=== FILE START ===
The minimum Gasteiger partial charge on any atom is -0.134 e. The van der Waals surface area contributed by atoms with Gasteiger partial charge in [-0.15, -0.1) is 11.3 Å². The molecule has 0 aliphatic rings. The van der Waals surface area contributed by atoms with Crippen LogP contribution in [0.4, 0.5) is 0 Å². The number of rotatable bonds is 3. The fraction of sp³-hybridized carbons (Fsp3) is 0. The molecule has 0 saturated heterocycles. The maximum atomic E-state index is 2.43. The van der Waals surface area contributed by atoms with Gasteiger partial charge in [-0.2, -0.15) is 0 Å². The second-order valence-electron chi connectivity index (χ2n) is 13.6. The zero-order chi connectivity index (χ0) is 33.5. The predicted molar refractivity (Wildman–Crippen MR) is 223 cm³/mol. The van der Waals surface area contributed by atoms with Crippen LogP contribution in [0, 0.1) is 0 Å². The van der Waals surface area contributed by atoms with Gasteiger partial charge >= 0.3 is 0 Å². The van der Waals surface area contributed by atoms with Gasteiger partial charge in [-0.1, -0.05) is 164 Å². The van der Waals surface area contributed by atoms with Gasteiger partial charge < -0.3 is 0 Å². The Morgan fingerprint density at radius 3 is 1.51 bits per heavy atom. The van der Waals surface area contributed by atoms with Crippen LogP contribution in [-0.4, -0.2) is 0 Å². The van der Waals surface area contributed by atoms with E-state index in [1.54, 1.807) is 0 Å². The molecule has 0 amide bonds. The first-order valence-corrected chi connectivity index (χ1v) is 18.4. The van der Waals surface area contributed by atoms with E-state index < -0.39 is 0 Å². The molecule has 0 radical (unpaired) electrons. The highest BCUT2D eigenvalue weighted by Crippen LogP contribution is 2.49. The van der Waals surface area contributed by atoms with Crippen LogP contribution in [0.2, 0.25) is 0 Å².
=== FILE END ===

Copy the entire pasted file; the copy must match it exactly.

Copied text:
The minimum Gasteiger partial charge on any atom is -0.134 e. The van der Waals surface area contributed by atoms with Gasteiger partial charge in [-0.15, -0.1) is 11.3 Å². The molecule has 0 aliphatic rings. The van der Waals surface area contributed by atoms with Crippen LogP contribution in [0.4, 0.5) is 0 Å². The number of rotatable bonds is 3. The fraction of sp³-hybridized carbons (Fsp3) is 0. The molecule has 0 saturated heterocycles. The maximum atomic E-state index is 2.43. The van der Waals surface area contributed by atoms with Gasteiger partial charge in [-0.2, -0.15) is 0 Å². The second-order valence-electron chi connectivity index (χ2n) is 13.6. The zero-order chi connectivity index (χ0) is 33.5. The predicted molar refractivity (Wildman–Crippen MR) is 223 cm³/mol. The van der Waals surface area contributed by atoms with Crippen LogP contribution in [0, 0.1) is 0 Å². The van der Waals surface area contributed by atoms with Gasteiger partial charge >= 0.3 is 0 Å². The van der Waals surface area contributed by atoms with Gasteiger partial charge in [-0.1, -0.05) is 164 Å². The van der Waals surface area contributed by atoms with Gasteiger partial charge < -0.3 is 0 Å². The Morgan fingerprint density at radius 3 is 1.51 bits per heavy atom. The van der Waals surface area contributed by atoms with Crippen LogP contribution in [-0.4, -0.2) is 0 Å². The van der Waals surface area contributed by atoms with E-state index in [1.54, 1.807) is 0 Å². The molecule has 0 amide bonds. The first-order valence-corrected chi connectivity index (χ1v) is 18.4. The van der Waals surface area contributed by atoms with E-state index < -0.39 is 0 Å². The molecule has 0 radical (unpaired) electrons. The highest BCUT2D eigenvalue weighted by Crippen LogP contribution is 2.49. The van der Waals surface area contributed by atoms with Crippen LogP contribution in [0.2, 0.25) is 0 Å².